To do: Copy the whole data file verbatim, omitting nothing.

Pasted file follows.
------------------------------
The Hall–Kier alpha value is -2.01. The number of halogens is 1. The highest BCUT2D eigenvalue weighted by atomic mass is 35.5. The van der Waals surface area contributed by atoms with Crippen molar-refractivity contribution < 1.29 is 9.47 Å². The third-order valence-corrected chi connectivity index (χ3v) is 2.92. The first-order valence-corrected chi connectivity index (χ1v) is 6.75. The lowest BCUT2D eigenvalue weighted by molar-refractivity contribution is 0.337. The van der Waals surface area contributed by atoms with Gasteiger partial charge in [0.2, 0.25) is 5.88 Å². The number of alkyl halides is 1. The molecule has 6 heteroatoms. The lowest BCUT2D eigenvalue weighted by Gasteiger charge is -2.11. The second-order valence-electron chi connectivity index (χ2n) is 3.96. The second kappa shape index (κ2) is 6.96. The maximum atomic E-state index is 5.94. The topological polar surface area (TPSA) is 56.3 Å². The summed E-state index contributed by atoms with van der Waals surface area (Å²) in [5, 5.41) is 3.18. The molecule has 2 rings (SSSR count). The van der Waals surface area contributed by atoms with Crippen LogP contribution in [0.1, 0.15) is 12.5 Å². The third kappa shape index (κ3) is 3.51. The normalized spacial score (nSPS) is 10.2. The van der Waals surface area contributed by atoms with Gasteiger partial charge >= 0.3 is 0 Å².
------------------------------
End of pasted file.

The Hall–Kier alpha value is -2.01. The number of halogens is 1. The highest BCUT2D eigenvalue weighted by atomic mass is 35.5. The van der Waals surface area contributed by atoms with Crippen molar-refractivity contribution < 1.29 is 9.47 Å². The third-order valence-corrected chi connectivity index (χ3v) is 2.92. The first-order valence-corrected chi connectivity index (χ1v) is 6.75. The lowest BCUT2D eigenvalue weighted by molar-refractivity contribution is 0.337. The van der Waals surface area contributed by atoms with Gasteiger partial charge in [0.2, 0.25) is 5.88 Å². The number of alkyl halides is 1. The molecule has 6 heteroatoms. The lowest BCUT2D eigenvalue weighted by Gasteiger charge is -2.11. The second-order valence-electron chi connectivity index (χ2n) is 3.96. The second kappa shape index (κ2) is 6.96. The maximum atomic E-state index is 5.94. The topological polar surface area (TPSA) is 56.3 Å². The summed E-state index contributed by atoms with van der Waals surface area (Å²) in [5, 5.41) is 3.18. The molecule has 2 rings (SSSR count). The van der Waals surface area contributed by atoms with Crippen LogP contribution in [0.1, 0.15) is 12.5 Å². The third kappa shape index (κ3) is 3.51. The normalized spacial score (nSPS) is 10.2. The van der Waals surface area contributed by atoms with Gasteiger partial charge >= 0.3 is 0 Å².